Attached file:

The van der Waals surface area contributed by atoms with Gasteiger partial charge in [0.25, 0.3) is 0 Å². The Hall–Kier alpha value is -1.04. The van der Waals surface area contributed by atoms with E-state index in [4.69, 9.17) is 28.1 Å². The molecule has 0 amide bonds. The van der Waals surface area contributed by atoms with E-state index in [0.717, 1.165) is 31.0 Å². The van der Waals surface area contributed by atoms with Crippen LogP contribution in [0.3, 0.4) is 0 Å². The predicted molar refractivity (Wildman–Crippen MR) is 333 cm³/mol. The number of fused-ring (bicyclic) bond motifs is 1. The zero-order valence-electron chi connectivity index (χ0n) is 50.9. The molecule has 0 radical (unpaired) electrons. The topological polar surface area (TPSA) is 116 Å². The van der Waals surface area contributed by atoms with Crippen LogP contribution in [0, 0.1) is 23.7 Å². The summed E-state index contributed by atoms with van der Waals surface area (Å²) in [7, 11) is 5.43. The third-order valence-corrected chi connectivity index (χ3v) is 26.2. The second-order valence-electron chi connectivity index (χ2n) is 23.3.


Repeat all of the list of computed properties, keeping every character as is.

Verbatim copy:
The van der Waals surface area contributed by atoms with Gasteiger partial charge in [0.25, 0.3) is 0 Å². The Hall–Kier alpha value is -1.04. The van der Waals surface area contributed by atoms with E-state index in [4.69, 9.17) is 28.1 Å². The molecule has 0 amide bonds. The van der Waals surface area contributed by atoms with E-state index in [0.717, 1.165) is 31.0 Å². The van der Waals surface area contributed by atoms with Crippen LogP contribution in [0.3, 0.4) is 0 Å². The predicted molar refractivity (Wildman–Crippen MR) is 333 cm³/mol. The number of fused-ring (bicyclic) bond motifs is 1. The zero-order valence-electron chi connectivity index (χ0n) is 50.9. The molecule has 0 radical (unpaired) electrons. The topological polar surface area (TPSA) is 116 Å². The van der Waals surface area contributed by atoms with Crippen LogP contribution in [0, 0.1) is 23.7 Å². The summed E-state index contributed by atoms with van der Waals surface area (Å²) in [7, 11) is 5.43. The third-order valence-corrected chi connectivity index (χ3v) is 26.2. The second-order valence-electron chi connectivity index (χ2n) is 23.3.